Another piece of advice from On Writing is that once you finish the first draft you should put it away for six weeks or sufficient time to come at it with fresh eyes when it’s time for the second draft. So I’m going to put my baby into the incubator for a couple of weeks at least. Sleep tight.


A Hole to Work In

There are a couple of rules for writers that most people could guess at. One should write every day. Secondly, you should have a place to write that is free from distractions. Well these are not really rules but they are truly great pieces of advice, especially for fledgling writers such as myself. I’m talking about the second rule today but it is related to the first anyway. If you’re going write everyday then it helps if your writing place is easily accessible.

In his most excellent book On Writing, Stephen King prescribes a writing environment free from distractions. No phone, no copies of the latest novel you’re reading, no internet, no blogging and definitely no Facebook. In fact since I’m currently using good old pen and paper for a first draft I can probably do away with the whole computer. A prison cell in other words. If your cell has a window it had better look onto a brick wall or empty car park.

I must say that I agree with the above in theory; I just haven’t gotten around to installing a prison cell or buying an office for writing. Instead I usually write lying on the carpet of my lounge room or at the kitchen table when I’m in house. Other places I’ve written are in a secluded park (like a secret garden) under the train lines between Milsons Point and North Sydney, on the couches of various shopping centres, in libraries too (Steve actually says park benches and library carrels should be last resorts).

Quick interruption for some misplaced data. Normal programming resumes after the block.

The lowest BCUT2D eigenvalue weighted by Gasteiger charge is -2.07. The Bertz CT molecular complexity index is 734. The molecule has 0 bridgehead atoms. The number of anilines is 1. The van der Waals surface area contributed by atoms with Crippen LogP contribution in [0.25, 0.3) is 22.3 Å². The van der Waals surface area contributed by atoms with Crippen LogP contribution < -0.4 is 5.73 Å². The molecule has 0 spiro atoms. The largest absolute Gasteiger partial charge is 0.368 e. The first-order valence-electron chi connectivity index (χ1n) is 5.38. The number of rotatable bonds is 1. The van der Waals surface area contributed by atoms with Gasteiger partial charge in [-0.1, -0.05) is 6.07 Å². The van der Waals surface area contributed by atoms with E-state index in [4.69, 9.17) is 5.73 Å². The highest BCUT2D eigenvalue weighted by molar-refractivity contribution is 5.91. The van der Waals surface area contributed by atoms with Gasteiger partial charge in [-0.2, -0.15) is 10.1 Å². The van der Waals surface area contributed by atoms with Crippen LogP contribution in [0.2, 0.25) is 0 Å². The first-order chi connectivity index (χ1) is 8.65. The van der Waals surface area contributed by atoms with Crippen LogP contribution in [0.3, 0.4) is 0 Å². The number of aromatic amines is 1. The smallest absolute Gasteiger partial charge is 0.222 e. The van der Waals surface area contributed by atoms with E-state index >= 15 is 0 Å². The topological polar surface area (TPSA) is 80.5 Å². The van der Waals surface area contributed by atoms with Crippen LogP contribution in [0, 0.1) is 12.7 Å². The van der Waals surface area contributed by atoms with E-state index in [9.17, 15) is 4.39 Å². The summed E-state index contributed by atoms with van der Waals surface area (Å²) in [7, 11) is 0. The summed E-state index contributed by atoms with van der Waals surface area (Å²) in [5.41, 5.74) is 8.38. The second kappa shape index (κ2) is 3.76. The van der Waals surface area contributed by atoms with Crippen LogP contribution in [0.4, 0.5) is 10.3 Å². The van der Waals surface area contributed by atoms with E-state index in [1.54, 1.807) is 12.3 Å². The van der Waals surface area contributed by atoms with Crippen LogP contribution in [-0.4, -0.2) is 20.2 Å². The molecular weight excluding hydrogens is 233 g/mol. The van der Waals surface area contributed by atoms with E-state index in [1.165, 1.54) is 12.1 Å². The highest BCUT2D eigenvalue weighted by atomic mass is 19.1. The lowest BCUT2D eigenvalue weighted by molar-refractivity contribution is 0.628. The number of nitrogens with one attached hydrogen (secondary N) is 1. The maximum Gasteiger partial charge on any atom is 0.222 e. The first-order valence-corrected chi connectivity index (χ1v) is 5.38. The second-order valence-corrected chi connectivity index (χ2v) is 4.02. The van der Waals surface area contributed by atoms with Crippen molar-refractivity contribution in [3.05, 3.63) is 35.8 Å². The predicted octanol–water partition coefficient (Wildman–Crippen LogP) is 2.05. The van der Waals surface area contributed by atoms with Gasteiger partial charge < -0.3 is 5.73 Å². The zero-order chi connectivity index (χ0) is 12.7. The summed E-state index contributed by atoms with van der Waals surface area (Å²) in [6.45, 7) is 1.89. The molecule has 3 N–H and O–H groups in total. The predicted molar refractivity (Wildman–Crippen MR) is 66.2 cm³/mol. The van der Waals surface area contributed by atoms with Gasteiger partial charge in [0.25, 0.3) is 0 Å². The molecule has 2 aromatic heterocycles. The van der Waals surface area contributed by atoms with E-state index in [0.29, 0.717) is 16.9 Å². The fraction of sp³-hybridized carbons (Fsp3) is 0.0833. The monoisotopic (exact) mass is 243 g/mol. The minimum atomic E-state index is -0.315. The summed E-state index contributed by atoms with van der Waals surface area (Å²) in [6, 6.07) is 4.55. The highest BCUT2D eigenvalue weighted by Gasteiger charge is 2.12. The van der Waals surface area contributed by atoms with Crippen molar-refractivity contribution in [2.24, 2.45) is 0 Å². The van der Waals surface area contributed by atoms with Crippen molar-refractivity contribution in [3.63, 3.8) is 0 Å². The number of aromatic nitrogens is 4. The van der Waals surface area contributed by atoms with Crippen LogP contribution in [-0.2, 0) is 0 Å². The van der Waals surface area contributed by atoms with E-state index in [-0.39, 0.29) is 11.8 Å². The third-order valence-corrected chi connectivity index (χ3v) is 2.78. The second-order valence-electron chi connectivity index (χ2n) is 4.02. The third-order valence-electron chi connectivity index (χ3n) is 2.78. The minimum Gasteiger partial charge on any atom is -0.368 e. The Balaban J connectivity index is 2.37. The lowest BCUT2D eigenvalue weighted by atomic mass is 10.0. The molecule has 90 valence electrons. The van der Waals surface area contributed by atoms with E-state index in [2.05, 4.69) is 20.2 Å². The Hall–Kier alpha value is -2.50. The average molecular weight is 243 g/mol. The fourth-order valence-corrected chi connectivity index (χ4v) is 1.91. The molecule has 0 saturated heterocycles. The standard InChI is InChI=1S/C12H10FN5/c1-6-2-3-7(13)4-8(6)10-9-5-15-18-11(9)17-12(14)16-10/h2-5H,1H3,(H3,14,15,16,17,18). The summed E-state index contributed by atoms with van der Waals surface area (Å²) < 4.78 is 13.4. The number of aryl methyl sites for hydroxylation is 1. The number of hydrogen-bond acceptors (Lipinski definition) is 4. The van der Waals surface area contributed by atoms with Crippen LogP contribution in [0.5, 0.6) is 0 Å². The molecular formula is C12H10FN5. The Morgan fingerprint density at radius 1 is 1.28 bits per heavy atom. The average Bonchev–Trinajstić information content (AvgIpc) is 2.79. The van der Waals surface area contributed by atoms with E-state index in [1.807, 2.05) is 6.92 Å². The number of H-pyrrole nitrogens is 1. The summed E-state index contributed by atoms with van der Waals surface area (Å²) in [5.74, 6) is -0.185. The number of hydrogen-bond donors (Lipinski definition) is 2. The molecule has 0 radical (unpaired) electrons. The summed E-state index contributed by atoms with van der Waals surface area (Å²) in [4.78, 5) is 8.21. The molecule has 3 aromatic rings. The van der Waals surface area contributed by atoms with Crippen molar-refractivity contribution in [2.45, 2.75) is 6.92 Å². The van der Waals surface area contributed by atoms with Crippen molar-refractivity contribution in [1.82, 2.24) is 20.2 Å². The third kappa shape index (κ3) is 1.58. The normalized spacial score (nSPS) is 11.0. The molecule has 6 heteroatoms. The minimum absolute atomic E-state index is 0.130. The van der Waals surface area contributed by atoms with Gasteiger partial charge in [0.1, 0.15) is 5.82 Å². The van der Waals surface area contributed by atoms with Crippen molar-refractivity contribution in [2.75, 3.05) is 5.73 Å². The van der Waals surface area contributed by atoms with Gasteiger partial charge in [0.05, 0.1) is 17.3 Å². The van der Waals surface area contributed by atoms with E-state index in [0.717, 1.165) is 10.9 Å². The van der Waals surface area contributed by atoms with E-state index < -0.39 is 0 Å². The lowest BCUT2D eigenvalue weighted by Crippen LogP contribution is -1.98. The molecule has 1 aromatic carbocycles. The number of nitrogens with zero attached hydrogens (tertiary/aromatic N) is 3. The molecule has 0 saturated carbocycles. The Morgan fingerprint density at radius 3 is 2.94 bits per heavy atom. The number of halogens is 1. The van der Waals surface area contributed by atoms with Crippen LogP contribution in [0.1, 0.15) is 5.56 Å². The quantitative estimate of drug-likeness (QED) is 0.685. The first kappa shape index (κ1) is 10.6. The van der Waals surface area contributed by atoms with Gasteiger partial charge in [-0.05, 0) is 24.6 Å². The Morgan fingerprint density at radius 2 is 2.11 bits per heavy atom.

Recently I’ve been most productive when I take my notebook and pen to the Westfield shopping centre and choose a café I haven’t tried. I like to people-watch over a coffee and although there are lots of people and noise all around I find that once I start writing these are quite easy to tune out. I don’t bring the latest novel. I don’t have the internet to tempt me.  I order an espresso (which obviously doesn’t last very long) and get down to business. The Westfield is only a short walk from my home though rain still proves to be a deterrent for getting to my writing place.

Provided it’s not too busy the café staff will let you sit there for hours having only ordered one coffee. The only problem with this is that if I have the coffee late in the afternoon, say 4pm, I have trouble getting to sleep that night. But that’s a probably a good thing as it pushes me to do my writing earlier in the day. Steve gets his 2000 word quota written in the morning and then has the rest of the day to do other things which seems like a good goal.

The beauty of writing is that you can do it almost anywhere so really all it takes to write consistently is discipline (maybe I’ll write about this when I have some). But café writing combines some fun activities and while I haven’t found my Elephant House yet (none of the cafes in my area have the right vibe), cafes as a group have been where I’ve gotten some good writing sessions in.